Welp! NASA's Curiosity rover spotted something "dark, smooth and lustrous" on the Red Planet in late October 2016. Using a high-tech ChemCam instrument, which fires lasers into objects to inspect its elements, the "golf-ball-size object" was revealed to be an iron-nickel meteorite, commonly found on Earth. "Iron meteorites typically originate as core material of asteroids that melt, allowing the molten metal fraction of the asteroid's composition to sink to the center and form a core," the space agency explained.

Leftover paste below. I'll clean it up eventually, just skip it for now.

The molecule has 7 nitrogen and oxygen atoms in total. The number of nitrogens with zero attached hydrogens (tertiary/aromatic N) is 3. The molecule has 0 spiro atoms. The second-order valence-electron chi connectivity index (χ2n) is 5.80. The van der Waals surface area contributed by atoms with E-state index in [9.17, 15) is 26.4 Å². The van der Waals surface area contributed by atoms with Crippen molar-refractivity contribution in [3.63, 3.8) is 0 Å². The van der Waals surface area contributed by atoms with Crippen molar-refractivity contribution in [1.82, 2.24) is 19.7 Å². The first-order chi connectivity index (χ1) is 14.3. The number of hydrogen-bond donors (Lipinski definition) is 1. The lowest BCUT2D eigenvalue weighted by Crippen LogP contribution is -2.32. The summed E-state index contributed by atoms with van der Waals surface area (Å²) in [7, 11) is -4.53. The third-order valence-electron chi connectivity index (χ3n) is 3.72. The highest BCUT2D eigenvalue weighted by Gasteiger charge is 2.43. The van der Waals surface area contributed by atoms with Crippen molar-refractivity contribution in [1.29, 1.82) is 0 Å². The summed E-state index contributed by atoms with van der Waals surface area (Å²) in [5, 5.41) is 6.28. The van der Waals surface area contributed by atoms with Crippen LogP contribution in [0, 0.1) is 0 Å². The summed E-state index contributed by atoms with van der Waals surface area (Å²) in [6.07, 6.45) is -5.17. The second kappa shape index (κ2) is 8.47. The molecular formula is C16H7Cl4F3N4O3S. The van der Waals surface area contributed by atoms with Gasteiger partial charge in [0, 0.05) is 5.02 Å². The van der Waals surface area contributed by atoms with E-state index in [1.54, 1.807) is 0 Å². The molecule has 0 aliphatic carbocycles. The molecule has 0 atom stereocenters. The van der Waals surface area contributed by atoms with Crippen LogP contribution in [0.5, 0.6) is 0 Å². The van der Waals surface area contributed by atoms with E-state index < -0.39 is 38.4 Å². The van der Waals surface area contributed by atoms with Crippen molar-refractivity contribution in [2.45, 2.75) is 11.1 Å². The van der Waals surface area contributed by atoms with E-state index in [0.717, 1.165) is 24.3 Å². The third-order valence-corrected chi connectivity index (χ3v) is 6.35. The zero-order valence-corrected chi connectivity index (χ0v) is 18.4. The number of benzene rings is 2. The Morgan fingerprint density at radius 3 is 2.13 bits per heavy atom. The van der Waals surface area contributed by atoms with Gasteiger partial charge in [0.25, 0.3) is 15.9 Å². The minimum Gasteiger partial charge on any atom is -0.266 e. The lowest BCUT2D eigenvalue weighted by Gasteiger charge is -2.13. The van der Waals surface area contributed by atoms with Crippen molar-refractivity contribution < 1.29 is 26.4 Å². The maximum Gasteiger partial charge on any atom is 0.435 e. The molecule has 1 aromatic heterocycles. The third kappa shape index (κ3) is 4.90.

Dubbed "Egg Rock" because of its spherical shape, scientists say the meteorite is composed of iron, nickel and phosphorus, and could have possibly fallen from the sky millions of years ago — the Curiosity rover just found on Oct. 27. Check out two photos of the iron-nickle meteorite below.